This is Kamin’s view of the cycle of life. The cast metal and banknotes connote the giving of alms but also reflect money’s supposed uselessness in the quest for a cessation of suffering.
Pop artist Yuree Kensaku offers huge paintings with vivid depictions of animals on parade, in the style of Japanese comics. They’re seen along with a 20th-century collection of Phra Bot – the traditional canvases illustrating the Vesantara Jataka.
Jakkai Siributr’s textiles can be just as easily compared to embroidered cloth from the last century bearing pictures from the Ramayana. Jakkai studied a piece of Lanna embroidery depicting the birth of Sita and created her own variant in colourful cross-stitching.
Rirkrit Tiravanija’s seven-hour video “Untitled (Freedom Cannot Be Simulated)” was the contemporary work most anticipated in this exhibition. It’s a series of drawings set to a varied soundtrack. Rirkrit was fascinated with the “black sketches” (samut thaidum) he encountered at the National Museum, as can be seen in murals at the Temple of the Emerald Buddha. The flood crisis in 2011 prompted him to fuse concepts of a deluge into the project.
The Ramayana epic is revisited in a dark, enclosed space in which a female voice recites tales of morals and ethics. Computer graphics on a black surface depict the abduction of Sita and Phra Rama and Tosaganth in combat. Interspersed with enlarged chalk sketches are depictions of modern traumas. Three characters travel around flooded Bangkok and the countryside battling the deities of wind, thunder and storm. They enact a shadow play of Theodore Gericault’s famed painting “Raft of the Medusa”.
Bussaraporn Thongchai and Pannaphan Yodmanee have made a mural of the sacred and profane, inspired by the Tribhumi manuscripts, and Dao Wasiksiri has filled another room with photos of people in their varied costumes. Pictures of hill people in traditional attire perch next to four 19th-century textiles and two recently made sarongs.
The earthenware discoveries of Ban Chiang, more than 2,000 years old, co-exist harmoniously with abstract paintings by Udomsak Krisanamis thanks to their shared feature, the lively creative patterns.
And the 10th-century Hindu phallus, known as a linga, representing creative power, is surrounded by that religion’s multitude of gods and goddesses, carved in stone, adorned with flowers, insects, honey and milk. A linga and yoni signify Shiva and Shakti, the “eternal couple” of male-female energies.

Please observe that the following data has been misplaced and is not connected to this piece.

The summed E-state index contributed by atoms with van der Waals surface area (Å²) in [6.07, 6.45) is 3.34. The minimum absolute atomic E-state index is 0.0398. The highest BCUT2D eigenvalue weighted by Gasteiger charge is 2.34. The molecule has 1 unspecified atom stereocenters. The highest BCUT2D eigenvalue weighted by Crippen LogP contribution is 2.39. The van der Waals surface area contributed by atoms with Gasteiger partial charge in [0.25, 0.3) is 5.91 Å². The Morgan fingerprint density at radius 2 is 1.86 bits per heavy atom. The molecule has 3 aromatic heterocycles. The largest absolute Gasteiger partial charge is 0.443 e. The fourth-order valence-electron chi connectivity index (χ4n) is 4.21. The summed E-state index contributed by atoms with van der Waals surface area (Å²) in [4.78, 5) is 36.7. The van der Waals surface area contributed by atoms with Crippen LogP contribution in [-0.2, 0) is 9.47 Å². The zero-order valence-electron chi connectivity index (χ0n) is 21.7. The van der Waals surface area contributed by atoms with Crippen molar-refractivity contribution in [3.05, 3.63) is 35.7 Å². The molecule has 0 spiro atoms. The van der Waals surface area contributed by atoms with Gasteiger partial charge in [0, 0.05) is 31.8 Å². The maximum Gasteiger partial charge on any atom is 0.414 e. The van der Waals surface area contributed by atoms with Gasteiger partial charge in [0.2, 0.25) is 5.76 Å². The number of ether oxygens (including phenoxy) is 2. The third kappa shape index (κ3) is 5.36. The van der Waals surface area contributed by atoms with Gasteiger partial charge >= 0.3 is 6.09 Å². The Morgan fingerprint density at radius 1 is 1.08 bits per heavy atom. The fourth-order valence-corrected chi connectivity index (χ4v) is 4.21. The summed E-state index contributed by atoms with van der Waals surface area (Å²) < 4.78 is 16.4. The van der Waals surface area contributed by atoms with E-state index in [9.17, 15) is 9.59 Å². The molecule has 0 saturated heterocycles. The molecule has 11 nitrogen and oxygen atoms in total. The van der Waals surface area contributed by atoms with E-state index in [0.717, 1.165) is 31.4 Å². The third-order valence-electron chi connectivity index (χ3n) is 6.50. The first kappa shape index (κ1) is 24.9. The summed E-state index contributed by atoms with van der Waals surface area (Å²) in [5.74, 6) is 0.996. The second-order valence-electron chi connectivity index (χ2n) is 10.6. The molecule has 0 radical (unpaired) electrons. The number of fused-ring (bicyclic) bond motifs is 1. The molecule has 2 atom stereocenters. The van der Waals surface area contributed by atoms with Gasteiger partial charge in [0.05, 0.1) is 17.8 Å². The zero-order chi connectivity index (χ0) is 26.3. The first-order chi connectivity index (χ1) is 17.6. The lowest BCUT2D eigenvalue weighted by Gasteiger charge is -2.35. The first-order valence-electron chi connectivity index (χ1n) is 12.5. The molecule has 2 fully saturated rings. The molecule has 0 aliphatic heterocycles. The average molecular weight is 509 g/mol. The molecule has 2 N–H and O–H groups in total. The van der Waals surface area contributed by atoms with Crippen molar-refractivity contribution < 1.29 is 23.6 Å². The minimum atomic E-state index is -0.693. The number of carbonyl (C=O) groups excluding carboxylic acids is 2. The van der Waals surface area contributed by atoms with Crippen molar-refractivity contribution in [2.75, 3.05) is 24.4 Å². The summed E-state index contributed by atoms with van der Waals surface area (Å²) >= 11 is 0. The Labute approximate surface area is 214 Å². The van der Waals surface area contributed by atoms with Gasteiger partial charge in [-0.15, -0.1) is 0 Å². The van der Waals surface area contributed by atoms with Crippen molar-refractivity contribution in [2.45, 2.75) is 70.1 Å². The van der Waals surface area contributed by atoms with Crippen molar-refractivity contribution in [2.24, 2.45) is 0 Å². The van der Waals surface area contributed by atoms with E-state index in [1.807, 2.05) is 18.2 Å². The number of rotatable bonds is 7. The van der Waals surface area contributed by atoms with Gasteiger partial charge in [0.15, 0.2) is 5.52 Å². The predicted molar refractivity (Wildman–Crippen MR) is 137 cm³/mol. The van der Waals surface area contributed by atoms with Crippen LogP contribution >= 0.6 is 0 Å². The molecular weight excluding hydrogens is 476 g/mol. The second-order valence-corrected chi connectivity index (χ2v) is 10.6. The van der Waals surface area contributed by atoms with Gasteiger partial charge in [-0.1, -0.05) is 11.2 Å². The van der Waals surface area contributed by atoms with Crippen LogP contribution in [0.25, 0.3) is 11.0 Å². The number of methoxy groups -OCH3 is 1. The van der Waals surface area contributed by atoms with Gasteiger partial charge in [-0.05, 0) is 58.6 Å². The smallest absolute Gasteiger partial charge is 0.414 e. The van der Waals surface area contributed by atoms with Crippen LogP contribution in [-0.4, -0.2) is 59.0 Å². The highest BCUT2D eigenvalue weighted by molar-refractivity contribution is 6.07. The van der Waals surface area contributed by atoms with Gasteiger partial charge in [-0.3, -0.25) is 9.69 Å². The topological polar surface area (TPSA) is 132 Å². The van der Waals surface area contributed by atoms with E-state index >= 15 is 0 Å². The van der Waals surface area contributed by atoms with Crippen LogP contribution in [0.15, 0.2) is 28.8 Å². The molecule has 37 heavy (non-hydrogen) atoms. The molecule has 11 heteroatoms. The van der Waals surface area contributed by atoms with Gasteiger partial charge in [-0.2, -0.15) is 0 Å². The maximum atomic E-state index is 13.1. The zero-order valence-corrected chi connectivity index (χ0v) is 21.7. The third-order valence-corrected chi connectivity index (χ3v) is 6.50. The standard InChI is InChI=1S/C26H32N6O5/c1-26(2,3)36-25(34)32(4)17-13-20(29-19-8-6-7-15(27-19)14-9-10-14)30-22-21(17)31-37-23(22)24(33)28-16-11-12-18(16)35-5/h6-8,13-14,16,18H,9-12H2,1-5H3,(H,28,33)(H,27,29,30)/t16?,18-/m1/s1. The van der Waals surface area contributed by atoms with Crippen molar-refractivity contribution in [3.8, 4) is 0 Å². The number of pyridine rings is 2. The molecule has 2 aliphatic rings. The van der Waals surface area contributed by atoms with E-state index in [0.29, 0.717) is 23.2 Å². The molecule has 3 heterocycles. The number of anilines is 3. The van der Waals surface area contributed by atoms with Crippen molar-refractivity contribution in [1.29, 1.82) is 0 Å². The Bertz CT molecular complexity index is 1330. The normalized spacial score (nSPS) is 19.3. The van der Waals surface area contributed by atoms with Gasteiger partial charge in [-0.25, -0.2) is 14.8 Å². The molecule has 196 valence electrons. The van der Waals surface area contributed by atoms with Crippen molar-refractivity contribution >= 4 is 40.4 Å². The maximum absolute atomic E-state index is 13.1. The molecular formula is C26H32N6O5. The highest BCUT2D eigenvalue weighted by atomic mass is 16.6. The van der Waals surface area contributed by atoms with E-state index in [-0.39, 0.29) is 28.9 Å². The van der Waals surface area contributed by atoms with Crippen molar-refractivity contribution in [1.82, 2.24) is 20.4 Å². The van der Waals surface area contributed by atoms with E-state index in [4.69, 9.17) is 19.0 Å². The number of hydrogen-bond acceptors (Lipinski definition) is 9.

Kampanath Ruangkittivilas’ ritualistic performance evokes Hindu worship and Rattawalee Chanchawvalit’s yoni is soft, delicate and triangular, made of paper – yet painstakingly perforated with a metal punch.
Araya Rasjarmrearnsook’s 2011 video “In Village and Elsewhere: Artemisia Gentileschi’s Judith Beheading Holofernes, Jeff Koons’ Untitled and Thai Villagers” feels like entering a temple. It shows her sitting among the murals at Wat Don Kaew in Chiang Mai, which depict the Buddha’s life in gaudy colours. As Araya listens to a monk, she comments on famous Western artworks and draws comparisons in the functions of religion and art as conveyers of ethics.
All this blending of old and new is a great idea and a daunting challenge. Clearly our heritage can be displayed alongside contemporary art. But much of the understanding has to come from the information notes accompanying the exhibits, and unfortunately, this multimillion-baht show is lacking in such explanations, when it comes to the artefacts from olden times.
ACROSS THE MILLENNIA
>>> “Thai Charisma” continues until November 16 on the eight floor of the Bangkok Art and Culture Centre.
>>> Curator Professor Apinan, Somchai na Nakhonpanom, an archaeology expert from the Fine Arts Department, and veteran artist Panya Vijinthanasarn will have a discussion on October 4 at 2pm titled “From Thai Heritage to Contemporary Art: The Creative Power”.
>>> The Centre at the Pathumwan intersection is open daily except Monday from 10 to 9. Call (02) 214 6630-8 or visit www.BACC.or.th.